An Update on My Investing Project
Here’s where I am with all of my investment accounts: NOWHERE.
Or, more accurately: IN THE PROCESS OF GETTING SOMEWHERE, BUT NOT AS QUICKLY AS I WANT TO.
I dropped $5,500 into my newly-opened Capital One Investing traditional IRA account last Friday, to get my 2017 retirement contribution taken care of. Then I paid $19.95 to invest it in a Vanguard mutual fund. $19.95 isn’t that much when you compare it to a $5,500 investment, right?
Yeah. Um. Then I transferred 5 percent of that week’s freelance paychecks into my traditional IRA, and another 5 percent into my newly-opened Capital One Investing personal investment account, and learned that I’d have to pay another $19.95 per investment to get those dollars into Vanguard mutual funds.
Capital One does offer a few cheaper options. If I wanted to do the Vanguard S&P ETF, for example, that would only cost me $6.95 per transaction. Which… sure, that’s a lot less than $19.95, but I want to do this every week! Or at least every month! How am I going to handle all of these fees?
So I started researching. I learned that some roboinvestors don’t charge per-trade fees but do take a small percentage of your assets as a “management fee.” This is probably because these roboinvestors are doing the trades for you, so to speak; when I signed up with Ellevest, for example, I filled out a bunch of information about my income and my goals and then they told me how they wanted to invest my money on my behalf.
I really liked Ellevest — they’re personable, and their website is a lot of fun — but they also made a lot of assumptions about my income and career that were based on an employee’s trajectory, not a freelancer’s. Until they get better at understanding how freelancers earn and spend money, I can’t responsibly invest with them.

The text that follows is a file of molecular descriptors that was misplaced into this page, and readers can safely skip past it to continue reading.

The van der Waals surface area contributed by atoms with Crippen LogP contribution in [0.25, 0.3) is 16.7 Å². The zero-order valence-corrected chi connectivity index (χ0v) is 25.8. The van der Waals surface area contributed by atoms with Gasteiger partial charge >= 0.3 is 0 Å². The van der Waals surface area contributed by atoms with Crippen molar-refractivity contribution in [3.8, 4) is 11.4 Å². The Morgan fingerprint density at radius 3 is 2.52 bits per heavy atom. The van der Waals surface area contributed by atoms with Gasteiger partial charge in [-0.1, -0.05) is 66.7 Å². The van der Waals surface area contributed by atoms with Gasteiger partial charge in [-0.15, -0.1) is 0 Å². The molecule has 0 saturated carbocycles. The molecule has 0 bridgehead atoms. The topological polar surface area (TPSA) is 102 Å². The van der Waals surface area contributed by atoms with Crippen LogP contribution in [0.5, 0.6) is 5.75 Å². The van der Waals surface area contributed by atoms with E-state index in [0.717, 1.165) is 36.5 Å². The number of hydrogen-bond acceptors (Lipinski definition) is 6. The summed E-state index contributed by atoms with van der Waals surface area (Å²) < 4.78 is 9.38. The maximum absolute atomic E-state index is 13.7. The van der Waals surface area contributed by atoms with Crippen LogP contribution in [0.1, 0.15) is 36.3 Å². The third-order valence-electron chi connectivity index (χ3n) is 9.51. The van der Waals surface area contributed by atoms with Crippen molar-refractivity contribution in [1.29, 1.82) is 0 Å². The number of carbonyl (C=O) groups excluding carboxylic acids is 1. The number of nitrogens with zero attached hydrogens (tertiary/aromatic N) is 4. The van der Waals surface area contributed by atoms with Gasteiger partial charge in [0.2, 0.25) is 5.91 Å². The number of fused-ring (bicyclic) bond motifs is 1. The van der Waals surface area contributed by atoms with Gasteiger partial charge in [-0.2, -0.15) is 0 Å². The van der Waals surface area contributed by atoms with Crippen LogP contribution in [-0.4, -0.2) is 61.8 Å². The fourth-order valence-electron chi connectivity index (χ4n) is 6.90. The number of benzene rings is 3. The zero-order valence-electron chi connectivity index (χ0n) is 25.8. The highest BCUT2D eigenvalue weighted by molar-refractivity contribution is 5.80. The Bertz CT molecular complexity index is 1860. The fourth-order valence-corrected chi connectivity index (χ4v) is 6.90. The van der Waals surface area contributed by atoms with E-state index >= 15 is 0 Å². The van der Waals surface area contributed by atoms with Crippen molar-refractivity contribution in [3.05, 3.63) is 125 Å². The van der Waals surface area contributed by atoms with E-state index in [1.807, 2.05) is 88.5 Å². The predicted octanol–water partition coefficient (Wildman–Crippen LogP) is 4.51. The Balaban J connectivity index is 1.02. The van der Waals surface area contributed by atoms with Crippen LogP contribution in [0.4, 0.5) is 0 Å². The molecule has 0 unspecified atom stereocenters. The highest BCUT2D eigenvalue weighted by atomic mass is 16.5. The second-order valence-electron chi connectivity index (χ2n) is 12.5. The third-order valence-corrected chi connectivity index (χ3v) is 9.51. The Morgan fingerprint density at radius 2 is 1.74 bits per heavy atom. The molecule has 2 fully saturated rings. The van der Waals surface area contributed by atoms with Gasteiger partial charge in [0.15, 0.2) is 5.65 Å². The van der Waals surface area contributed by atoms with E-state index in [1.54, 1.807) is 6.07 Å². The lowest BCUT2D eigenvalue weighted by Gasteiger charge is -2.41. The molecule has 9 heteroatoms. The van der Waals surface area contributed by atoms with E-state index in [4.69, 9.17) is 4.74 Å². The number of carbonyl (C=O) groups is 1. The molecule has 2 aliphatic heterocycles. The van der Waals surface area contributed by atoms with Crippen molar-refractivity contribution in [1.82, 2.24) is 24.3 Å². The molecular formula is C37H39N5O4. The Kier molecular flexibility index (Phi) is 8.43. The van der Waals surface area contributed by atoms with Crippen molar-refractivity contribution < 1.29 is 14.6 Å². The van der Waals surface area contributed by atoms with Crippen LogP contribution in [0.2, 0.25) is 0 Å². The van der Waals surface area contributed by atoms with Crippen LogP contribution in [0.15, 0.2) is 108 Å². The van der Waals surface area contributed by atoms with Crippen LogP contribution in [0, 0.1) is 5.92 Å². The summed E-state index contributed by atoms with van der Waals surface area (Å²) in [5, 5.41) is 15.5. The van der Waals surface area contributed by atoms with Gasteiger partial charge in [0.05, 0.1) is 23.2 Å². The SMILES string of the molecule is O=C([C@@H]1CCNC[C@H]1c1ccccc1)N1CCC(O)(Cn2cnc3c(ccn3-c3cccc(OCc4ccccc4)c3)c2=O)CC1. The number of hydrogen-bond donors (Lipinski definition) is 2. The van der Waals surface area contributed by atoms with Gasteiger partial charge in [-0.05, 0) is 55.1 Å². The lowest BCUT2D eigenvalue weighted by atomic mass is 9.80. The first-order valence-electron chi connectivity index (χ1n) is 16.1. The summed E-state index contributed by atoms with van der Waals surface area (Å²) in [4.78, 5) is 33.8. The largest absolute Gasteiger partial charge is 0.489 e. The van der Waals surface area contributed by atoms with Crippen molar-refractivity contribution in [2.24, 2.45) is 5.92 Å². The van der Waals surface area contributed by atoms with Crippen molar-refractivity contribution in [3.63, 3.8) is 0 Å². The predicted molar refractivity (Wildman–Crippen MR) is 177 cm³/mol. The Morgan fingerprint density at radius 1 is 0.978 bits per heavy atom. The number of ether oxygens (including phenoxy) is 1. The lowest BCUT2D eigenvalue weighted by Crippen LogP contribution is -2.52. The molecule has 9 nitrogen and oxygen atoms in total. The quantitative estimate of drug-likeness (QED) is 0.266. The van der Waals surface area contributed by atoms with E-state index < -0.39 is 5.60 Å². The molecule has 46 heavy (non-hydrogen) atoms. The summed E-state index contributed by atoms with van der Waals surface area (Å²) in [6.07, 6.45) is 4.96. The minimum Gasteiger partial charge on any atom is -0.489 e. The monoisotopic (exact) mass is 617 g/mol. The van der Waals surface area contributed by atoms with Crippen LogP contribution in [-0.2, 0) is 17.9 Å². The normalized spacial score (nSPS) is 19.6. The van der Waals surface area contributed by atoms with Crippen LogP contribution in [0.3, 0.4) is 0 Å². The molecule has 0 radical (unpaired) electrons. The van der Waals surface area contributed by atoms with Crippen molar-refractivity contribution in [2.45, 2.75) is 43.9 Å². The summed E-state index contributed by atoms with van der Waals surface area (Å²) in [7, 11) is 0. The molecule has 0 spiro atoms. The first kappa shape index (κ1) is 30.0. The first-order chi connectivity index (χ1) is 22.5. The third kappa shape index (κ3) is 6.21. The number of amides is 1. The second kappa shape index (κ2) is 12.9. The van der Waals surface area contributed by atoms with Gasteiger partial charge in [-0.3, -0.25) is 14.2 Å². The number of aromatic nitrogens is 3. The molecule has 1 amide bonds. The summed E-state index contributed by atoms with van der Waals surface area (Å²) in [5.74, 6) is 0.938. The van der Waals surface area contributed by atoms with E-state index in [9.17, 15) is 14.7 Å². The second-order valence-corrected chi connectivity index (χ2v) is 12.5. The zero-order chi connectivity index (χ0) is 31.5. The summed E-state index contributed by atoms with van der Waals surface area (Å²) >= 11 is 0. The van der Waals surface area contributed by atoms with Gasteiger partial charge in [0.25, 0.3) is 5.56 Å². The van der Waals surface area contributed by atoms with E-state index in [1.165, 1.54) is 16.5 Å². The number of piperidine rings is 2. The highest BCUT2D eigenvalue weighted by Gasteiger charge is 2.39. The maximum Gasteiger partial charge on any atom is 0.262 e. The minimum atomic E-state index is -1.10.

I also tried signing up with Betterment and was kind of turned off by their website. (Is there a nice way to say that the Betterment Guy — the face that guides you through the onboarding process — isn’t actually smiling? He looks tired.)
Then I went back to Vanguard and started looking at what would happen if I switched all of my investing over to them: the Roth IRA, the traditional IRA, the rollover IRA, and my personal investment account. I know I said I wasn’t going to do this because I like the ease of transferring money from my Capital One checking account to my Capital One investing accounts, but I’d prefer fewer fees — and it looks like Vanguard is going to deliver.
Vanguard charges $20 (annually?) per brokerage or mutual-fund-only account, but I can get that fee removed if I sign up for electronic delivery and/or have more than $10K in the account. I’ll also get commission-free trading in Vanguard mutual funds and ETFs. If I understand this correctly, this means I won’t have to pay $19.95 every time I want to add money to a mutual fund.
I had already planned to do my Rollover IRA directly with Vanguard — you might remember that they couldn’t verify my identity and wanted me to fill out a bunch of forms — and I went ahead and tried to apply for a Vanguard personal investment account as well. I got the same message about not being able to verify my identity and needing to mail in a form, but this time the form was super-short: just my personal information and a voided check.
So yesterday I put the Vanguard personal investment account form (plus the voided check) in the mail. I’m hoping that once they verify me for the personal investment account, I’ll be able to do the rest of my account transfers — the 403(b) rollover, plus the traditional and Roth IRA rollovers — online.
But I’m probably not going to hear back from Vanguard until the end of the month, and I am IMPATIENT.
Also, here’s an update on my HSA: they couldn’t confirm my identity either, so last Friday I faxed them a copy of my Social Security card and driver’s license. It’ll take at least a week to get that all sorted out — I know because I called and asked — and once it’s done I’ll want to transfer $1K into my HSA in the first 90 days to get the $36 admin fee waived.
I totally get why people avoid investing, by the way. Because it’s way more complicated than it needs to be.
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